Wednesday, June 19, 2013

on getting fired

Don't worry, friends. I am still very happily employed planning events and very fortunate to have a job that I like. But a few years ago, that wasn't the case.

In the middle of the tutorials, shopping hauls, DIY projects, recipes, and other fun things the blog world has to offer, I have seen a few bloggers post about getting fired. They are in the midst of it and feel so ashamed, so guilty, and hopeless. And I was there once and it is a terrible feeling. But I wanted to write about it to take some of the stigma away - stigma that I still feel, four years later, when it comes up.

Keep in mind that there are two sides to every story and as this is my blog, you will get mine, told as fairly as I can tell it.

A few months after graduating from college, I got a job as a marketing coordinator for a group of three community-area magazines. I helped with distributing the magazine (which was tiring, tedious work that I didn't realize upon getting the job) and basically did what the marketing director told me to do. I attended a lot of networking luncheons and scoured the internet to find events to go to that would market the company better. The company hosted an event to celebrate its anniversary and I was tasked with contacting the magazine's advertisers to see if they would donate door prizes for the event. As much as that makes me uncomfortable (these people paid us for advertising and we were asking them for free stuff?), I did it because I was young and it was my job. (Yes, I know how sponsorships work, but I didn't feel that this magazine provided any value to its customers... but that is neither here nor there...) I did it well and we had plenty of door prizes.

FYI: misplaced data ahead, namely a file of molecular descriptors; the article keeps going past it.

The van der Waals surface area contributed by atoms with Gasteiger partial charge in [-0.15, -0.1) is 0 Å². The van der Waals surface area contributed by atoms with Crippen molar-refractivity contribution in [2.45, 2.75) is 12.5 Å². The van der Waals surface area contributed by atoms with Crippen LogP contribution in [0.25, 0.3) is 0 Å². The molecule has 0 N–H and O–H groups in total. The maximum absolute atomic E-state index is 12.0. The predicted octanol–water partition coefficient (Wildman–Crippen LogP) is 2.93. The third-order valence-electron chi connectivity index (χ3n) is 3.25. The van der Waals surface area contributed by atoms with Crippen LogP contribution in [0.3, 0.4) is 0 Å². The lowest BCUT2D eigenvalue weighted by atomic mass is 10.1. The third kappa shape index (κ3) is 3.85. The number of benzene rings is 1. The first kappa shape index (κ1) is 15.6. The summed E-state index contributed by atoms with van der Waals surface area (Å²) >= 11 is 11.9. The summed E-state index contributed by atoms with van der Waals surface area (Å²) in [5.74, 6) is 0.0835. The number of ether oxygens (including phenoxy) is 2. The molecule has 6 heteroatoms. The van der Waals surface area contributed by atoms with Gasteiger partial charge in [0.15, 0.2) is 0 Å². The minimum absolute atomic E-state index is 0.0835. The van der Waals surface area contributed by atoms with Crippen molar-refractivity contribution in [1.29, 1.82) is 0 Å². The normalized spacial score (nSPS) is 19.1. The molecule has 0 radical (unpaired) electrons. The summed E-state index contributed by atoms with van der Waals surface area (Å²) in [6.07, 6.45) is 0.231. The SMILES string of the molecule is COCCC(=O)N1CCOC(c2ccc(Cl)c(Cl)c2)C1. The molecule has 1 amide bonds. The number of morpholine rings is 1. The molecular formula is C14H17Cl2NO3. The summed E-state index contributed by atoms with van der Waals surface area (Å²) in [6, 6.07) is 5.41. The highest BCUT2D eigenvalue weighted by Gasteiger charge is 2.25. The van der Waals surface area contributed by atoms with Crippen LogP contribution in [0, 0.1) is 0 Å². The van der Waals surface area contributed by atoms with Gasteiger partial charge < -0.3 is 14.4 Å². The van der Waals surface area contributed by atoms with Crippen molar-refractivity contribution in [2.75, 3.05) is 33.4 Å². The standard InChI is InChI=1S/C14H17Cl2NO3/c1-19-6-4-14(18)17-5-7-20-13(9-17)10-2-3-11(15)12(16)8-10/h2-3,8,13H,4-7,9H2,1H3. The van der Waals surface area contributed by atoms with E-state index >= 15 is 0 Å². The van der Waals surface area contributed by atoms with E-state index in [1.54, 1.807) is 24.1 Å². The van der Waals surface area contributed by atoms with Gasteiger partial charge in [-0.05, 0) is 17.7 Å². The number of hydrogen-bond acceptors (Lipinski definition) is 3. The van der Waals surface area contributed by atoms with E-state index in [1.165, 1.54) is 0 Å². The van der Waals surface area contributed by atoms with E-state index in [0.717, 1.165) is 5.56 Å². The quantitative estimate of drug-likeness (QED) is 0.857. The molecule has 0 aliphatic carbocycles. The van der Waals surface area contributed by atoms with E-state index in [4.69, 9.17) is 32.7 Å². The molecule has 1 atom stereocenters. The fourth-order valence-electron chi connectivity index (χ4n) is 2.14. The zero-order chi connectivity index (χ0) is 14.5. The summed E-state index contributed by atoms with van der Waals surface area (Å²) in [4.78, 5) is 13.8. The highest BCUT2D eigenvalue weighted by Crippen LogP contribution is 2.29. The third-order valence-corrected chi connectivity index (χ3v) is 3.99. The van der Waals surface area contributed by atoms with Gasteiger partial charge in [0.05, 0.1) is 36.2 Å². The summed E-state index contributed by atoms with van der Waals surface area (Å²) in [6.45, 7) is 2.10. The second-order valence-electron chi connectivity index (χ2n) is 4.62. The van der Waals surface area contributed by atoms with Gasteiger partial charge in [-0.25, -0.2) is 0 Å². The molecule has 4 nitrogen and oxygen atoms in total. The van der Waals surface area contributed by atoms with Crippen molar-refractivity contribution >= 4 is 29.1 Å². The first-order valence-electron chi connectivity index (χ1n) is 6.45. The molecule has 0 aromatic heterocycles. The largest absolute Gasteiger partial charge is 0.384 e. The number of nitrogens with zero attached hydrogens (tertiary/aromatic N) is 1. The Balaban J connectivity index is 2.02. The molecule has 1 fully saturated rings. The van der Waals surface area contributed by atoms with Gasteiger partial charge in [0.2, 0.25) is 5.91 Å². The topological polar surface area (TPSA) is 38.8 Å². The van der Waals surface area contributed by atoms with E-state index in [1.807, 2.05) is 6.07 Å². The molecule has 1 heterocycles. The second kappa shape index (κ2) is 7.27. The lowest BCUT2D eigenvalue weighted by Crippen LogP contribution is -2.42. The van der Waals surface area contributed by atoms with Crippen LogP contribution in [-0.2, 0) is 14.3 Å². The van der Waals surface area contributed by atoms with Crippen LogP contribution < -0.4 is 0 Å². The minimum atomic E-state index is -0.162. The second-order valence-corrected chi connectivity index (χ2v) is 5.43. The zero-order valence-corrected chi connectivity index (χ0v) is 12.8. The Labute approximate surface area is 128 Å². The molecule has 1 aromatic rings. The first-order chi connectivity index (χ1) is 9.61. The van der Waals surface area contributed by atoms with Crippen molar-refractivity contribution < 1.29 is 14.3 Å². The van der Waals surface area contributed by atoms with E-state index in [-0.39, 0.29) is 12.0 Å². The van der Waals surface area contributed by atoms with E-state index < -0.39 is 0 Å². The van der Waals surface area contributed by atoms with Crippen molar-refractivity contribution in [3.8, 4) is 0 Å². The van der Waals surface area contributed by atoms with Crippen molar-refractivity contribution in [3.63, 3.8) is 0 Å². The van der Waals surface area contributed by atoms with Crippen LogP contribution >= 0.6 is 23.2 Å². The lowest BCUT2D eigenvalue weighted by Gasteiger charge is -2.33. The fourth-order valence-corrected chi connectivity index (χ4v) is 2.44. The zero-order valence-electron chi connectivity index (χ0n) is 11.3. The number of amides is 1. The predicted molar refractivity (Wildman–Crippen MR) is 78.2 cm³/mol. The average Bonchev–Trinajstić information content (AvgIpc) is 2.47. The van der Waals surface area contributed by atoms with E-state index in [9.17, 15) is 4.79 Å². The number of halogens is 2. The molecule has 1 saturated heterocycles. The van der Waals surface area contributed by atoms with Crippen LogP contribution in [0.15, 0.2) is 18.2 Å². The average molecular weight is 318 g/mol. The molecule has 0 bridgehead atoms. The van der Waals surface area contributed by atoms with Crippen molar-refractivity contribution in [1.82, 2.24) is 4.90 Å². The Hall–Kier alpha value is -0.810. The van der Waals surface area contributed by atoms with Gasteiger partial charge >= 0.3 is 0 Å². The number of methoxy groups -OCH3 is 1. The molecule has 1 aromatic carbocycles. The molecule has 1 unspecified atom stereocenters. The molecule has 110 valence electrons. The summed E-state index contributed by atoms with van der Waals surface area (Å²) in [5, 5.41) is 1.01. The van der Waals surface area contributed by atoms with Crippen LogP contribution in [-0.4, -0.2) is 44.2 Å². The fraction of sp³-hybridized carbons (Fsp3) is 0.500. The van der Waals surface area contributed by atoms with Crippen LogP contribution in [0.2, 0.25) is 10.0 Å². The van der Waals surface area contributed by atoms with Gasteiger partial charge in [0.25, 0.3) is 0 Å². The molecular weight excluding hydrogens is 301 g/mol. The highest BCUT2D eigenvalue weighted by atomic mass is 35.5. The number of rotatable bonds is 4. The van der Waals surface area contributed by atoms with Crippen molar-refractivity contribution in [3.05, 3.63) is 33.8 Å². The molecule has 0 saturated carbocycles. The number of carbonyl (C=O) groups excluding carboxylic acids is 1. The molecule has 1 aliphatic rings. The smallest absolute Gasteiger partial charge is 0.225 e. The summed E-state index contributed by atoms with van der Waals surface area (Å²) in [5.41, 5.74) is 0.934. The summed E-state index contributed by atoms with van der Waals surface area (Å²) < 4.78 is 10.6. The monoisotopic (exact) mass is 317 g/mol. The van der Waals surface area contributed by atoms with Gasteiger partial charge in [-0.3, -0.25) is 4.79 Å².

I had been at the job for about six months and I think they started to realize that the marketing director was never going to trust anyone to go market alone - so they were paying for two people to go to each event. There just wasn't much I was able to do alone, so they asked if I would like to be the online editor, and I accepted. That job was even more tedious in that I had to copy/paste reader submissions and check the listings on the magazine's website to ensure that the businesses listed were still open (yawn...). Another event for the magazine came up and I was asked to seek donations again. The first event had been in August, and this was January. I was supposed to work with a colleague on this, but she said she "wasn't good at that stuff" so I had to do it all. I was unhappy with my work life, and very unhappy at the thought of doing this task again, so I went to the owner/publisher about it. She let me sit in her office and voice my concerns. She basically said that they had tried to work with me by offering me the online editing job, but now marketing needed help so I should step up. She said she understood where I was coming from and thanked me for coming in.

Andrew and I were newly engaged at the time. I remember calling him during my lunch break crying and asking if I could quit. We lived together, so it needed to be our decision. He told me to call my previous employer and if they would take me back, I should put in my two weeks' notice the next day.